This is the first novel I’ve read by the author who is probably most famous for his foul-mouthed but fabulous writing advice (I’m currently reading 500 Ways To Be A Better Writer, full of great tips!), Chuck Wendig’s latest book, Blackbirds, is quite frankly, stunning.
Let’s start with the cover. Because OMFG from the moment I saw it I loved it and knew I HAD to read the book. It’s gorgeous.
You can try and tell me that you’re not curious, but I won’t believe you for a second.
Miriam Black knows when you will die. She’s foreseen hundreds of car crashes, heart attacks, strokes, and suicides.
But when Miriam hitches a ride with Louis Darling and shakes his hand, she sees that in thirty days Louis will be murdered while he calls her name. Louis will die because he met her, and she will be the next victim.
No matter what she does she can’t save Louis. But if she wants to stay alive, she’ll have to try.
This is a book right up my alley. Right from the beginning I was caught up in Miriam’s web. She is not a typical character by any means, and her gift, or curse depending on how you want to look at it, means that she sees life in a totally different way from those around her. At times I might not have agreed with her choices, but she was true to herself the whole way through. And when she meets Louis, she is confronted by the kind of life she might have had, under other circumstances. He is sweet and caring in a world that has treated her badly, and she is the only one who might be able to save him.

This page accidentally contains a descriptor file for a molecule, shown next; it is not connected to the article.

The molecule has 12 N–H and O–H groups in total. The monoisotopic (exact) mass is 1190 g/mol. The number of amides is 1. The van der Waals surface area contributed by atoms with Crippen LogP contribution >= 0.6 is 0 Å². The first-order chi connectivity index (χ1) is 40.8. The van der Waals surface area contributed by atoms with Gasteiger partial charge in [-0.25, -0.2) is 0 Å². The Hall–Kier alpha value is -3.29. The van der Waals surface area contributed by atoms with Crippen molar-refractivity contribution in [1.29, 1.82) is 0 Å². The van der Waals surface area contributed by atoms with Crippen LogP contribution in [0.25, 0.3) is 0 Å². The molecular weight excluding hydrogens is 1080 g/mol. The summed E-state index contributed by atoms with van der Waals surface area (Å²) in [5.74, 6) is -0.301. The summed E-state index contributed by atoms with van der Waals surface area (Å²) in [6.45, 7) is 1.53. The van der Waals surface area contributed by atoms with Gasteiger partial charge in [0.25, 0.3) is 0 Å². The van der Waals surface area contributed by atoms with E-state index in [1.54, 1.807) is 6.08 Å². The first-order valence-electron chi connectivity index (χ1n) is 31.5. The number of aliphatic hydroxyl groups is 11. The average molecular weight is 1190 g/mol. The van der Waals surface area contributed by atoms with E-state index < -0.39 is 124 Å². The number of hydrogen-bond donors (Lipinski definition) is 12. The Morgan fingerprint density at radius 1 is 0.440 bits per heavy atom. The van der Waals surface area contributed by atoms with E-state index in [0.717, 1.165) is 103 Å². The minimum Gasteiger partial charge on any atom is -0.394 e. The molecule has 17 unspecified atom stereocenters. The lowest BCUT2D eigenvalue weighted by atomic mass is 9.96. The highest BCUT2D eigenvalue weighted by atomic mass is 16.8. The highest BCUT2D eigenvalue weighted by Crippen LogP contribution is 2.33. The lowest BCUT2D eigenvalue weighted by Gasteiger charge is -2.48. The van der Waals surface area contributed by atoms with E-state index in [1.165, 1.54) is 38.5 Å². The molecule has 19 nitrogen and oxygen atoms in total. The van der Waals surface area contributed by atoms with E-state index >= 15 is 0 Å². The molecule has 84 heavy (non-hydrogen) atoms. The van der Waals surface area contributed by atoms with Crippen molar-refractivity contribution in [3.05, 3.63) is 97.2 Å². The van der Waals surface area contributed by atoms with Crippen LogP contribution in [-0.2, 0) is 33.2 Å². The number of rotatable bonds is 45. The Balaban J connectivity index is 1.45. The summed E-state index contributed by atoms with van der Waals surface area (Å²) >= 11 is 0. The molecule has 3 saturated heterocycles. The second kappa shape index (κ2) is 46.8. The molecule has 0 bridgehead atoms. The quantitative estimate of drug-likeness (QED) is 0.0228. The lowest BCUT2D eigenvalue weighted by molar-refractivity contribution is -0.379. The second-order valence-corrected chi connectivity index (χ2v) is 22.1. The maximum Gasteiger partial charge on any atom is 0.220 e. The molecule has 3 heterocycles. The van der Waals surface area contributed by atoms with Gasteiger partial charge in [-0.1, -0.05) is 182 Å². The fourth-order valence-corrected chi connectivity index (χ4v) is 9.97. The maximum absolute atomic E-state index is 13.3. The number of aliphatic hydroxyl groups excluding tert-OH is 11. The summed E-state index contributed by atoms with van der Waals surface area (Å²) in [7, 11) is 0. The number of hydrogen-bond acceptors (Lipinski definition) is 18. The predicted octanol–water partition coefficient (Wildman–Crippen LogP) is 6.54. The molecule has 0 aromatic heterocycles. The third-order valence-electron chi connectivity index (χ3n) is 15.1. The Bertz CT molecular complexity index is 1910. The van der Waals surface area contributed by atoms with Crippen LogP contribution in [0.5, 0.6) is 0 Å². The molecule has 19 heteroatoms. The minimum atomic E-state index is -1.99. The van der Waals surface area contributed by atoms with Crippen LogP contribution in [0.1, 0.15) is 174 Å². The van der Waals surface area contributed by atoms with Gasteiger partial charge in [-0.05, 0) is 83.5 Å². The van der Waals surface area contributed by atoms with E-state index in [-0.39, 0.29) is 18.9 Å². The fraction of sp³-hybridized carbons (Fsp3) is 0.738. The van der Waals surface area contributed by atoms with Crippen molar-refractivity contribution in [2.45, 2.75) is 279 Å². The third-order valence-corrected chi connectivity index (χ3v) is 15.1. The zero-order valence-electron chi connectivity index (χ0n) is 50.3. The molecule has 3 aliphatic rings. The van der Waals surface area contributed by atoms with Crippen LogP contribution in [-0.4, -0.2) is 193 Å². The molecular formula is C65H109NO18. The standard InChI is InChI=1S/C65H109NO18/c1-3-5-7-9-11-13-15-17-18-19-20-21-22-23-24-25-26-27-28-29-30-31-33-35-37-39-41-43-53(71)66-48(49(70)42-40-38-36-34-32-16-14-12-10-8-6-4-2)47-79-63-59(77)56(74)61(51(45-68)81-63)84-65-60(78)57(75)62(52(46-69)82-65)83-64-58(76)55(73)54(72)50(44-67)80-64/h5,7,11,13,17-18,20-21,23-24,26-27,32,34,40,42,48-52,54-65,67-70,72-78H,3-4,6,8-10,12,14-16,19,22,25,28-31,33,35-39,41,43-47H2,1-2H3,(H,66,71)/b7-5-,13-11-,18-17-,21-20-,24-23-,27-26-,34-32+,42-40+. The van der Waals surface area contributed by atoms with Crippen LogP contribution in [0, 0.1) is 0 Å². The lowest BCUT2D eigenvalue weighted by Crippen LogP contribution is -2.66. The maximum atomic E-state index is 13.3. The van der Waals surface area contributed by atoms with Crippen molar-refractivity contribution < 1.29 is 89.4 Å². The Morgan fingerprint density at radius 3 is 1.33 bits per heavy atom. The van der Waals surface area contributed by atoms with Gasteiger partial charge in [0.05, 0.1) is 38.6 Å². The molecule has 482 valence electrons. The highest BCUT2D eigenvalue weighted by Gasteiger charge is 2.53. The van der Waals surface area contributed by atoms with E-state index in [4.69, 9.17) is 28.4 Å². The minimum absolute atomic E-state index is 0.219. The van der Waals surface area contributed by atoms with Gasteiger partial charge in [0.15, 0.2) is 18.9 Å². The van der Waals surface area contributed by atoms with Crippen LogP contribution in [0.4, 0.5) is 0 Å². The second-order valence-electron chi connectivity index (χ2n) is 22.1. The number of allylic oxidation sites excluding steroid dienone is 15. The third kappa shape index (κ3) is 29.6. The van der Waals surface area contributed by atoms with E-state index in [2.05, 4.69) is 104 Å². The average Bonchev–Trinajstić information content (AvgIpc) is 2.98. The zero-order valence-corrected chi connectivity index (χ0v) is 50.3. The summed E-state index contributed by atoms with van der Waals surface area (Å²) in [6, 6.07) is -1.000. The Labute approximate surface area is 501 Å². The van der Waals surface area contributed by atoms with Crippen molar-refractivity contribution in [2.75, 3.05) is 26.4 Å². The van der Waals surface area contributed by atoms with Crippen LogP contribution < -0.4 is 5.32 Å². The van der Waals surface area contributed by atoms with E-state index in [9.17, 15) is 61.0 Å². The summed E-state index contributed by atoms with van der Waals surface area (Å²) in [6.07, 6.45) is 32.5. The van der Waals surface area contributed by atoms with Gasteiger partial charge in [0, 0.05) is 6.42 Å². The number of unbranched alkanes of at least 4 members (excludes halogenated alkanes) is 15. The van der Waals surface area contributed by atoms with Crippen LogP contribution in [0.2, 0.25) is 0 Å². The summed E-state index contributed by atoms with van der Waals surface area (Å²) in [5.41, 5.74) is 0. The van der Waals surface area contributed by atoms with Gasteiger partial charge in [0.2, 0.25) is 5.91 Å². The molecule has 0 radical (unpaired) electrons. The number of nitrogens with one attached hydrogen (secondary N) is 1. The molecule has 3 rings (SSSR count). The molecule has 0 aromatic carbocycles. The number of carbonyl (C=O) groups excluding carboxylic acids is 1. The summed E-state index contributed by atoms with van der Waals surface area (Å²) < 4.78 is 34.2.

This is not a book for everyone: there is a lot of profanity in it, but then, I think it was fitting to the kind of story, and the range of characters included. There is a lot of violence, this is a brutal and intense novel which does not hold back. If you are squeamish, you might want to sit this one out. But if those things don’t bother you so much, then I think you should definitely pick this up. It’s one hell of a ride. Not only is it dark and brutal, but it’s also funny, and sweet in parts. It runs the gamut of human emotion, and Miriam will draw you in almost despite yourself.
There are questions still unanswered about why Miriam can see how people will die, and plenty of room for exploration in her world. Luckily I only have to wait until later in the year for the second installment in this series. Chuck Wendig has secured a place on my ‘must-buy’ authors list.